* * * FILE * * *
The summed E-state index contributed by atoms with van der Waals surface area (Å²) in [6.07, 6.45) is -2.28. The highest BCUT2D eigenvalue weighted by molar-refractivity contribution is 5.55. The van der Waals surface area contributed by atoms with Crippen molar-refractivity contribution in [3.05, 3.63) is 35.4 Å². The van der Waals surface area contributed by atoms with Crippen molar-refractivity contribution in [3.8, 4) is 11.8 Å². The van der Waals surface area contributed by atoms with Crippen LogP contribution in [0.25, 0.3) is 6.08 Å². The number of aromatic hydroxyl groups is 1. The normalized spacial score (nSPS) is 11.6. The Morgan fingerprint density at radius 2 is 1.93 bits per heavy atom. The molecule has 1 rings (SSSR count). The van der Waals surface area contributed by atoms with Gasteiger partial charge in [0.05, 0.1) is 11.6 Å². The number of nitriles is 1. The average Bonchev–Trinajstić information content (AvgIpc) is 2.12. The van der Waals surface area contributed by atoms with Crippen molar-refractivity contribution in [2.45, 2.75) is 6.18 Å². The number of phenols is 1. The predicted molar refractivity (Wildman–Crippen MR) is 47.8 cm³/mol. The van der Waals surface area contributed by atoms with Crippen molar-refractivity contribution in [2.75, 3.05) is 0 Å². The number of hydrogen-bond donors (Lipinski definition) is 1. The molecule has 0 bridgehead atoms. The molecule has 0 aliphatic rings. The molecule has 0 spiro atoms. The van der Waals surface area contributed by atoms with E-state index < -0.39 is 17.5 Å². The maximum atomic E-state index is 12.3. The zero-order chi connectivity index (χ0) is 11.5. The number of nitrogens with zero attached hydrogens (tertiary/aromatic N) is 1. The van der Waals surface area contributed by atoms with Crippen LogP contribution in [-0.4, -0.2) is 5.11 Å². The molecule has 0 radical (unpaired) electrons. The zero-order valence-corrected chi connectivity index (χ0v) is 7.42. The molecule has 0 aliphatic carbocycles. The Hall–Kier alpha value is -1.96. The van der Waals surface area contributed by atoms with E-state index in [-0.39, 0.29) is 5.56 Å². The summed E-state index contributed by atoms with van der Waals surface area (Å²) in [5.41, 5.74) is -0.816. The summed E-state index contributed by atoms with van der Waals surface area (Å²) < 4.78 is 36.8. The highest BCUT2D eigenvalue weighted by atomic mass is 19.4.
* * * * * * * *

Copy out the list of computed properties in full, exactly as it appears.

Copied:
The summed E-state index contributed by atoms with van der Waals surface area (Å²) in [6.07, 6.45) is -2.28. The highest BCUT2D eigenvalue weighted by molar-refractivity contribution is 5.55. The van der Waals surface area contributed by atoms with Crippen molar-refractivity contribution in [3.05, 3.63) is 35.4 Å². The van der Waals surface area contributed by atoms with Crippen molar-refractivity contribution in [3.8, 4) is 11.8 Å². The van der Waals surface area contributed by atoms with Crippen LogP contribution in [0.25, 0.3) is 6.08 Å². The number of aromatic hydroxyl groups is 1. The normalized spacial score (nSPS) is 11.6. The Morgan fingerprint density at radius 2 is 1.93 bits per heavy atom. The molecule has 1 rings (SSSR count). The van der Waals surface area contributed by atoms with Gasteiger partial charge in [0.05, 0.1) is 11.6 Å². The number of nitriles is 1. The average Bonchev–Trinajstić information content (AvgIpc) is 2.12. The van der Waals surface area contributed by atoms with Crippen molar-refractivity contribution in [2.45, 2.75) is 6.18 Å². The number of phenols is 1. The predicted molar refractivity (Wildman–Crippen MR) is 47.8 cm³/mol. The van der Waals surface area contributed by atoms with Crippen molar-refractivity contribution in [2.75, 3.05) is 0 Å². The number of hydrogen-bond donors (Lipinski definition) is 1. The molecule has 0 bridgehead atoms. The molecule has 0 aliphatic rings. The molecule has 0 spiro atoms. The van der Waals surface area contributed by atoms with E-state index < -0.39 is 17.5 Å². The maximum atomic E-state index is 12.3. The zero-order chi connectivity index (χ0) is 11.5. The number of nitrogens with zero attached hydrogens (tertiary/aromatic N) is 1. The van der Waals surface area contributed by atoms with Crippen LogP contribution in [-0.4, -0.2) is 5.11 Å². The molecule has 0 radical (unpaired) electrons. The zero-order valence-corrected chi connectivity index (χ0v) is 7.42. The molecule has 0 aliphatic carbocycles. The Hall–Kier alpha value is -1.96. The van der Waals surface area contributed by atoms with E-state index in [-0.39, 0.29) is 5.56 Å². The summed E-state index contributed by atoms with van der Waals surface area (Å²) in [5.41, 5.74) is -0.816. The summed E-state index contributed by atoms with van der Waals surface area (Å²) < 4.78 is 36.8. The highest BCUT2D eigenvalue weighted by atomic mass is 19.4.